Why Bernie Sanders’s polling leads in California and Texas are so important.
Sen. Bernie Sanders now holds critical polling leads in the 2020 Democratic primary: New surveys show him ahead in California and Texas, the biggest prizes in the upcoming Super Tuesday elections on March 3.
A new University of Texas/Texas Tribune poll shows a Sanders surge, with the Vermont senator increasing his support by 12 points since last fall, up to 24 percent and ahead of former Vice President Joe Biden at 22 percent. Sen. Elizabeth Warren of Massachusetts is in third place at 15 percent in the poll, which was taken January 31 to February 9 and has a margin of error of 4 percent. Former New York City Mayor Michael Bloomberg gets 10 percent. Former South Bend, Indiana, Mayor Pete Buttigieg and Sen. Amy Klobuchar of Minnesota are in single digits.
Earlier this week, a Capitol Weekly poll of California taken February 6 to 9 gave Sanders a healthy 13-point lead over Warren, well beyond the margin of error, with 29 percent of the vote. Biden, Buttigieg, and Bloomberg were clustered below 15 percent in the poll.
There are still two contests — in Nevada and South Carolina — before Super Tuesday, and that could affect voters’ decisions on the biggest day of primary contests. But Sanders currently has a good baseline: If you’d wisely rather look at the polling averages, FiveThirtyEight still puts Sanders ahead in both of the delegate-rich states.
In California, he’s currently nursing a comfortable 14-point lead at 27.3 percent. Bloomberg and Warren are a distant second and third. In Texas, he’s jumped 12 points,by Biden (18.5 percent) in the polling average, with Bloomberg in third at 17.6 percent, just above the very important threshold for winning delegates at the Democratic convention this summer.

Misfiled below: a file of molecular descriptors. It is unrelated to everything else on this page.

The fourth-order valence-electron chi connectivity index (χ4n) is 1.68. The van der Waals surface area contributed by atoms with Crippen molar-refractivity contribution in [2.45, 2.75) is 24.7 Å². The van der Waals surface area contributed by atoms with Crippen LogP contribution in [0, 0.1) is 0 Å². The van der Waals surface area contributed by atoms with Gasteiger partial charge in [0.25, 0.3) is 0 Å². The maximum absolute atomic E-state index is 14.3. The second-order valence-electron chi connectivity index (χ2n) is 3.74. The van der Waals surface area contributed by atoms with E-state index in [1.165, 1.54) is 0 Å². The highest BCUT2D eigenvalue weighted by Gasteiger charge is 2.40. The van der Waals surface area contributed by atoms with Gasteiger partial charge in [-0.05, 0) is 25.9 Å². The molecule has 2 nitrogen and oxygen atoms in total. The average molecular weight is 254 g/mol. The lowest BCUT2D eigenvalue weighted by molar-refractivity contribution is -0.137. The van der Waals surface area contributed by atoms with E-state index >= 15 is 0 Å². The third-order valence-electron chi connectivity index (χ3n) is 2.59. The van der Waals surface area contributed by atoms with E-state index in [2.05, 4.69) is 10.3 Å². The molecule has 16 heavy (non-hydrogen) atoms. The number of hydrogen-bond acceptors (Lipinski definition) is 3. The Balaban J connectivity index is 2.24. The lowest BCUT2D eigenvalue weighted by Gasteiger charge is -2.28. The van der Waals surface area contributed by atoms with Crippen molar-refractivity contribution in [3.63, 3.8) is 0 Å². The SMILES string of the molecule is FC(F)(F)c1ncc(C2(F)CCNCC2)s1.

It’ll be hard for any candidate to win the nomination outright, given the Democratic Party’s proportional apportionment of delegates.
But after Iowa and New Hampshire, and looking at the polls of the most valuable primary states, you’d rather be Sanders than anybody else.
And that’s what the primary is really about: winning Democratic National Convention delegates, a majority of the nearly 4,000 up for grabs. Almost one out of every five delegates — 17 percent — will be won on March 3, Super Tuesday, in California and Texas. The former has 416, the most in the country; the latter has 261, the third most.
The delegates are being awarded proportionally, so Sanders won’t be taking all of those 670-some delegates. Biden, Warren, Buttigieg, and Bloomberg are all above or near the 15-percent threshold to win delegates in some states. And because delegates are distributed based in part on geography, candidates must have widespread support — a narrow plurality might not mean a delegate victory, as Sanders experienced in Iowa already.
Still, viewing the race broadly, Sanders looks on track to win the most delegates of any candidate.
But can he win a majority, or will Democrats be heading to an open convention in July? The FiveThirtyEight forecast currently gives Sanders a 37 percent chance of winning a delegate majority, given his strong showing in Iowa and New Hampshire and his good national and upcoming state polls. But it actually gives “no one” the same chance. Biden is next, at 12 percent. Bloomberg has crept up to 8 percent; Buttigieg sits back at just 4 percent.
Given the unsettled state of the primary after two contests, Super Tuesday is taking on all the more importance. About a third of the pledged convention delegates, coming from 14 states plus a few territories, will be won. It could be a big day for Sanders, if the polling matches the turnout.